Landfall in Fatu Hiva!

We arrived safely if a little weary on 30th April, and after several attempts that lasted a whole hour, finally dropped the anchor at about 0800 this morning at the Bay of Virgins, Fatu Hiva, a stunning anchorage at the base of a mountain ravine, but we have gusts of wind coming down from the mountains that exceed any wind strength experienced on passage! It is wonderful to see lush vegetation on the mountainsides that tumble to sea level, other people and yachts that we know again from Germany, Canada, France and the UK.

Yesterday, our last at sea was highlighted by catching a sizeable and what we believe to be yellow fin tuna late in the afternoon (a mere 17 steaks this time!) followed by dropping the main before the sun set and experiencing most uncomfortable night of the whole passage! We ended up sailing under much reefed staysail alone and still managing 6kn in a heavy roll – enough to turn stomachs of the hardiest! It was as though Pipistrelle couldn’t wait to get to her destination and the Pacific was demonstrating as yet hidden characteristics.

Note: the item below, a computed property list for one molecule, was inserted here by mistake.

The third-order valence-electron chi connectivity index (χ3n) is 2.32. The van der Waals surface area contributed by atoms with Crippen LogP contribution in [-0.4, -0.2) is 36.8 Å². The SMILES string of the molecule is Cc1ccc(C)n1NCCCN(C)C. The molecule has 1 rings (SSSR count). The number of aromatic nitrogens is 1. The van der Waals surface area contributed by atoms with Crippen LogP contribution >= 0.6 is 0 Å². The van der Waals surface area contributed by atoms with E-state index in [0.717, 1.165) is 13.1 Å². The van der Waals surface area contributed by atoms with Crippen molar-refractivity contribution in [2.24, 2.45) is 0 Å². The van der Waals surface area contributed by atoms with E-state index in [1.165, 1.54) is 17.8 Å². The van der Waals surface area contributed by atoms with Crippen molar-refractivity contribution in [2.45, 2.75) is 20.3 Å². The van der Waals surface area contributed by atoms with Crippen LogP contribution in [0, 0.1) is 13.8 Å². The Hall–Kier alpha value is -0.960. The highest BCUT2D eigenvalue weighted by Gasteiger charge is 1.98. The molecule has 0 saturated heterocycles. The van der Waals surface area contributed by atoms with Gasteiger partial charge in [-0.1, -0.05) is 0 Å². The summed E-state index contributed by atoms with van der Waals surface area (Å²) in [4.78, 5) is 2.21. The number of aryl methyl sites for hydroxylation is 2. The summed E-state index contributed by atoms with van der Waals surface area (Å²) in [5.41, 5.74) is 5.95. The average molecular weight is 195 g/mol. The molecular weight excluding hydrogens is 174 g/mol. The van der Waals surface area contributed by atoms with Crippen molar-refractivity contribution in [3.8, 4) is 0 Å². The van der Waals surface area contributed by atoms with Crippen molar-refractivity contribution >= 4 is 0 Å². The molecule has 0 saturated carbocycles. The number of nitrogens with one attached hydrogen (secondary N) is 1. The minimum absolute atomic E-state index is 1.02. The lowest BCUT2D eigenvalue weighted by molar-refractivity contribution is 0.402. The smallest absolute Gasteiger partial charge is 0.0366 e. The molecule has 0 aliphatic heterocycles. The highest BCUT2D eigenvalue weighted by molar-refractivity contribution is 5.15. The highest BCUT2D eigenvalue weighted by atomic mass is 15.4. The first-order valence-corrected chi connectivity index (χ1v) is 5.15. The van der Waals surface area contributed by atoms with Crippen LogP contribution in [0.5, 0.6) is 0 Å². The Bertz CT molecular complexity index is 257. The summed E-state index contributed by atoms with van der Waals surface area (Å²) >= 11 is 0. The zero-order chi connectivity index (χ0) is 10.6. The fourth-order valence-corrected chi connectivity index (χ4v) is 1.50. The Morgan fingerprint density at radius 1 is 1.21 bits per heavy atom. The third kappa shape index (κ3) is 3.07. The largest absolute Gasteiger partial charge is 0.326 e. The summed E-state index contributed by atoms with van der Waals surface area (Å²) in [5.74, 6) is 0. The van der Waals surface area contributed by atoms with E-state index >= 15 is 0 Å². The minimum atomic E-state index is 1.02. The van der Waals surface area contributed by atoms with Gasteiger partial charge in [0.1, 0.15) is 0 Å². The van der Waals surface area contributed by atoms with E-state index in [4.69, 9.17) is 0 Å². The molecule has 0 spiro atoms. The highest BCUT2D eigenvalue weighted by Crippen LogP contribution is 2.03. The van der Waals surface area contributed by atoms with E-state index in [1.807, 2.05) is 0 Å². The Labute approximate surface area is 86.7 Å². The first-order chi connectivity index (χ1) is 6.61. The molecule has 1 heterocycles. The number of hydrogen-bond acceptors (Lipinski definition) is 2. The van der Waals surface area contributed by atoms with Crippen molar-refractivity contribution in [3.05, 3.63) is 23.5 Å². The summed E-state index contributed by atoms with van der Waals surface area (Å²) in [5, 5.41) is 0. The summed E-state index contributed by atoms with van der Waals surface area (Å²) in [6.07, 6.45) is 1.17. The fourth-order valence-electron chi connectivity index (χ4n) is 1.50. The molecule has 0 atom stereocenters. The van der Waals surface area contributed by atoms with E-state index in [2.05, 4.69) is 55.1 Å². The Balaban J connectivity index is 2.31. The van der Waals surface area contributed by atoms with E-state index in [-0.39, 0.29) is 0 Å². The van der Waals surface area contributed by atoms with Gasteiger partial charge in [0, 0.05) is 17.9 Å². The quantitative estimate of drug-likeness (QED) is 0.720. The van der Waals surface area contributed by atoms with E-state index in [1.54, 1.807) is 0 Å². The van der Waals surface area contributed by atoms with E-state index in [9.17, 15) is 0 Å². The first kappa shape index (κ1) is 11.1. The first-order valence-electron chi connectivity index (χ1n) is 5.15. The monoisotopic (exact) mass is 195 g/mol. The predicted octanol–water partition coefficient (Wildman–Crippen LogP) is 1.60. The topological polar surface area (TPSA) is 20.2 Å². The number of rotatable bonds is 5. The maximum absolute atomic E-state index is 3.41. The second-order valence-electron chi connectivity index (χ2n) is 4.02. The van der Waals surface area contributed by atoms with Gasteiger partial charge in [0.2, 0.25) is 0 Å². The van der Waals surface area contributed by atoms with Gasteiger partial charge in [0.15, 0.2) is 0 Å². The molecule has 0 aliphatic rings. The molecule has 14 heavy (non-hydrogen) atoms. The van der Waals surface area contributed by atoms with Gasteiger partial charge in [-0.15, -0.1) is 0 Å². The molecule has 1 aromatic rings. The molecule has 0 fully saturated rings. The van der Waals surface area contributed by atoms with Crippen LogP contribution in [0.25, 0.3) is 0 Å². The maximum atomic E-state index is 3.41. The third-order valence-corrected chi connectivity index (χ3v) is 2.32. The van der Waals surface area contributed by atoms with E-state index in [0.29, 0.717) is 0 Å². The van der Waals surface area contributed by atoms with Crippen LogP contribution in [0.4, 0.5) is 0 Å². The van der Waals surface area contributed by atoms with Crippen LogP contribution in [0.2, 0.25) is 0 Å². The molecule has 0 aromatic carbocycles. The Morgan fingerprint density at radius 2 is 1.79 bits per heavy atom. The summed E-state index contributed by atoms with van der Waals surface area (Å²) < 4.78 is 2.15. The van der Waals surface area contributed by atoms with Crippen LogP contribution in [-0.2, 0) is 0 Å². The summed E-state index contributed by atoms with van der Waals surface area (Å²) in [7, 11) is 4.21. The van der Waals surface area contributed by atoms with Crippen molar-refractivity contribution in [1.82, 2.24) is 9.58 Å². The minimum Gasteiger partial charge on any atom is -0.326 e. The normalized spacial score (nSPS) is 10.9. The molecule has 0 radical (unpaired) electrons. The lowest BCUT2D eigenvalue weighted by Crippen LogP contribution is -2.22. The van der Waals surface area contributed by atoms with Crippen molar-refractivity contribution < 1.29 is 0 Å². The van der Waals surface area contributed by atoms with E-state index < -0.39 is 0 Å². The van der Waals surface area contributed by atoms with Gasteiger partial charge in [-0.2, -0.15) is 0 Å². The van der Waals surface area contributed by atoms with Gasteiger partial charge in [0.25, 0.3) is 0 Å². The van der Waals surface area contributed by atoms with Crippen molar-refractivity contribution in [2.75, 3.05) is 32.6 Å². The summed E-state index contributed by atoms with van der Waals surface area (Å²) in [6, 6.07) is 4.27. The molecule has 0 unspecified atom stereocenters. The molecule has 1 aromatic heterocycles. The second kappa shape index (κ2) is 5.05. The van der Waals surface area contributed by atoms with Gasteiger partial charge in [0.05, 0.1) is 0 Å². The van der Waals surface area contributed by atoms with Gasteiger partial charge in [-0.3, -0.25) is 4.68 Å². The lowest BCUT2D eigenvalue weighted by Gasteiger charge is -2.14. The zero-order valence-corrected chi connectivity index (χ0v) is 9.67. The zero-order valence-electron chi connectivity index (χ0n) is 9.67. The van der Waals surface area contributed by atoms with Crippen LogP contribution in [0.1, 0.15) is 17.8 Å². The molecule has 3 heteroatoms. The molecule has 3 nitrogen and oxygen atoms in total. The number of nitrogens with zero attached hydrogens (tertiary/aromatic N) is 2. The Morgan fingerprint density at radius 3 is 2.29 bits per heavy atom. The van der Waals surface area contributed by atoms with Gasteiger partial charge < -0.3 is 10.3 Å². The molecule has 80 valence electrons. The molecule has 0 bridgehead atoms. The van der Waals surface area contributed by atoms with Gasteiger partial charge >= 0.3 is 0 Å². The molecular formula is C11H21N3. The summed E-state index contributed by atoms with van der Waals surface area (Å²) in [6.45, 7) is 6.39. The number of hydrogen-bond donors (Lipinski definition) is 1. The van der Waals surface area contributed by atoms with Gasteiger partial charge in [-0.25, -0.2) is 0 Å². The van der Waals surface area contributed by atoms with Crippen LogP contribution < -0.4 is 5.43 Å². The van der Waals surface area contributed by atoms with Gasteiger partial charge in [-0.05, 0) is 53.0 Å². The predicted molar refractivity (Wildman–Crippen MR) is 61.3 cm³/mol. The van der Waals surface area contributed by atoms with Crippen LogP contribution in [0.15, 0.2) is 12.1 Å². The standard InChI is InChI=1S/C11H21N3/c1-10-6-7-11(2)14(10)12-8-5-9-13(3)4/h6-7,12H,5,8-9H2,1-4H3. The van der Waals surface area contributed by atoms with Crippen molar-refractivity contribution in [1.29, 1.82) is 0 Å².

For us it is the longest passage we have attempted since crossing the Atlantic with the ARC in 2009 when we were five up. For Janet it has been the experience of a lifetime, clocking up the passage miles and achieving over 20 solo night watches! A challenging and memorable trip for all three of us.

Cause again for celebrations that will follow this evening after we’ve all had a good sleep or two to catch up.

For the record, we have sailed 3043nm in 19 days, using the engine for a total of only 26 hours.

The photo was taken as the sun was rising behind the mountains, and we were approaching the anchorage from about 3 miles off.

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